SECOND PERIOD OF RUSSIAN HISTORY--THIRTEENTH TILL THE MIDDLE OF THE FIFTEENTH CENTURY
THE dispersal of the Kiev Russ marks the beginning of the second period of Russian history. During this period the mass of the Russian people inhabited the valleys and plains of the Upper Volga and its tributaries. Although the social composition of the migrating mass was, to begin with, the same as it was before the dispersal--the princes with their drujina or fighting comrades, the merchant class, the free common people, and the kholopi and cheladi (cultivators and houseyard slaves)--the relative importance and numbers of these classes had been changed by the circumstances of the enforced migration. Undoubtedly the kholopi and cheladi had suffered most in the onslaughts of the Tartars; their bones bleached on the fields of Kiev. The merchants were ruined, and the political influence which they had exercised had disappeared. Thus in the new region the trading town no longer held its head so high against the prince as it did before the dispersal, and no longer determined the political boundaries.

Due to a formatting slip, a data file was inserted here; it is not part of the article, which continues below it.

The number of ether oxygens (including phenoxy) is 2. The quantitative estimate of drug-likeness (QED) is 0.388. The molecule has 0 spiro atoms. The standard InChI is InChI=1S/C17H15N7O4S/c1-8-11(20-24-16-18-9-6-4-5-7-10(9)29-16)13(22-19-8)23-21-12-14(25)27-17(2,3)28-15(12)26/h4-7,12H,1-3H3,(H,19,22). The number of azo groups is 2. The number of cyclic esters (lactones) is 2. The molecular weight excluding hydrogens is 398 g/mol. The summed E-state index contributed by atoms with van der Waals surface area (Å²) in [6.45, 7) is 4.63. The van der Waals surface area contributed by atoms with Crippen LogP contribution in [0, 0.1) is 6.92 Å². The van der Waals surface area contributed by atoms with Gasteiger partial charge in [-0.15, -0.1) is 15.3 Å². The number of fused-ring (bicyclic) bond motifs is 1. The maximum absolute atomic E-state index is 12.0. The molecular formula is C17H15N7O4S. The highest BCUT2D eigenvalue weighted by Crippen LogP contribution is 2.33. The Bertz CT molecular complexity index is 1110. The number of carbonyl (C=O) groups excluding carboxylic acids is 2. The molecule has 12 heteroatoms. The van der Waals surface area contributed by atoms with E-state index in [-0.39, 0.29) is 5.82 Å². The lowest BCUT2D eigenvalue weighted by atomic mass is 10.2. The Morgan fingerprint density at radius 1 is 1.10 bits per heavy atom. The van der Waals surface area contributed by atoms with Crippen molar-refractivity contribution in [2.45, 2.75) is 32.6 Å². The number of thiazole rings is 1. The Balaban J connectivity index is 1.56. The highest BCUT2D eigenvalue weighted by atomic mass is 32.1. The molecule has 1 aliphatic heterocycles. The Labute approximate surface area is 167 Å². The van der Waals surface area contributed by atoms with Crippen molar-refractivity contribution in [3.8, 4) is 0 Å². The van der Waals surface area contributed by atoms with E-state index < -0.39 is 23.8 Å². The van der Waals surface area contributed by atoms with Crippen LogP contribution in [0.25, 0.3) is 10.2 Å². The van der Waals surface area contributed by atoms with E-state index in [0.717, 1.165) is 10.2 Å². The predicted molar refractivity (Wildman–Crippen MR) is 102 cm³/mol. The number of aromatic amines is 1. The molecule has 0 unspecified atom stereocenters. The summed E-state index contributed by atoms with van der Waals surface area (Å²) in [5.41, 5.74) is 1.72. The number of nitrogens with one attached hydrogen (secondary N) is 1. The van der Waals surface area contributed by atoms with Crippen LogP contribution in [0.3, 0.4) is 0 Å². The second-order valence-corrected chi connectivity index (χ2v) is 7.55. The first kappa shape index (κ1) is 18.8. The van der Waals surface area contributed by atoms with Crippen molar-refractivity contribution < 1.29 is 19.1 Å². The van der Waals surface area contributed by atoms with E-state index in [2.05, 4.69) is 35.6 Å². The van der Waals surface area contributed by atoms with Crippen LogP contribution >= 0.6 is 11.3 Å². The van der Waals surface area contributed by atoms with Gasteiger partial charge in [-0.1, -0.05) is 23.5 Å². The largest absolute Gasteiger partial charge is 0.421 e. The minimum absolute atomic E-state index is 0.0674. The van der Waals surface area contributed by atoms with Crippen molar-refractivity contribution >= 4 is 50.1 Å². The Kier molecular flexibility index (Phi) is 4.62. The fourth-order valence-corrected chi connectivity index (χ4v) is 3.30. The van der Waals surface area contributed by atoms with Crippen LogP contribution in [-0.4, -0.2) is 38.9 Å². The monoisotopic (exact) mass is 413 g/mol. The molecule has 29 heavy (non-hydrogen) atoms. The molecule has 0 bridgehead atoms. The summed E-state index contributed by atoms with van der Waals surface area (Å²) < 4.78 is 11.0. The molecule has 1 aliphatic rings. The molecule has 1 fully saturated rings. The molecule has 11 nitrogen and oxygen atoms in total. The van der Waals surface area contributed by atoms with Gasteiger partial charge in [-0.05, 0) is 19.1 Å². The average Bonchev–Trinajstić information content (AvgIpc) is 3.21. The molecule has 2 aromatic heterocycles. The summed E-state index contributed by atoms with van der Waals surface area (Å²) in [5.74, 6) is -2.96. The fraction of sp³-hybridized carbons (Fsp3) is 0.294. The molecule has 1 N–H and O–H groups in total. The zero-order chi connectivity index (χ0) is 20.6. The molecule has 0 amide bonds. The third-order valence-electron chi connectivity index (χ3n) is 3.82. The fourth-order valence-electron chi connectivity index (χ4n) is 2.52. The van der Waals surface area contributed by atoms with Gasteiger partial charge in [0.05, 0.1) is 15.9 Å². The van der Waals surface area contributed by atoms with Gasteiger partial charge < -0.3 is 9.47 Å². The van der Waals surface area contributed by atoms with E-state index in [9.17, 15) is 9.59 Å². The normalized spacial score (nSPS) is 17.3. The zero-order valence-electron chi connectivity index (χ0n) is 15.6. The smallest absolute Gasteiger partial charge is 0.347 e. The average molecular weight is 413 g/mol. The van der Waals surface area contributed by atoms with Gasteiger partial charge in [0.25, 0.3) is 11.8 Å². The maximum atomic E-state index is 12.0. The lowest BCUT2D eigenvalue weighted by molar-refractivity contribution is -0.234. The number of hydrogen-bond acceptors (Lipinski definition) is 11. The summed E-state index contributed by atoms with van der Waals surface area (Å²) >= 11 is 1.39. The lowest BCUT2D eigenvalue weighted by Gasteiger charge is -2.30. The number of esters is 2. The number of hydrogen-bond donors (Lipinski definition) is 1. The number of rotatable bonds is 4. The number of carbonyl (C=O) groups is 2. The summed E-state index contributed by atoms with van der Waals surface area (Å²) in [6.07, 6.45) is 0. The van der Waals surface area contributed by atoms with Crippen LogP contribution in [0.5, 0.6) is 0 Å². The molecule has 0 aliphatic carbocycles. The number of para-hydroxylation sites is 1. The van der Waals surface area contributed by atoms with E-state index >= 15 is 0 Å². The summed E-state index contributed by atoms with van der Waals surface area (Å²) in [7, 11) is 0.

The channels of external trade had been rudely interrupted, and some of them had been closed altogether. Economical necessity thus threw the population more and more into agriculture. But there was no longer available the ample money capital of the Kiev economy, and it was thus not possible for agricultural exploitation to be conducted very speedily. The forests had to be cut down or burnt up, and the heavy clay had to be modified by cultivation and by manure before a full yield could be obtained. For a long period the husbandry was half-migratory. While the whole population was poor and capital was scarce, there was little effective demand for capital, although, partly under the influence of the clergy, the rate of interest was much lower than it had been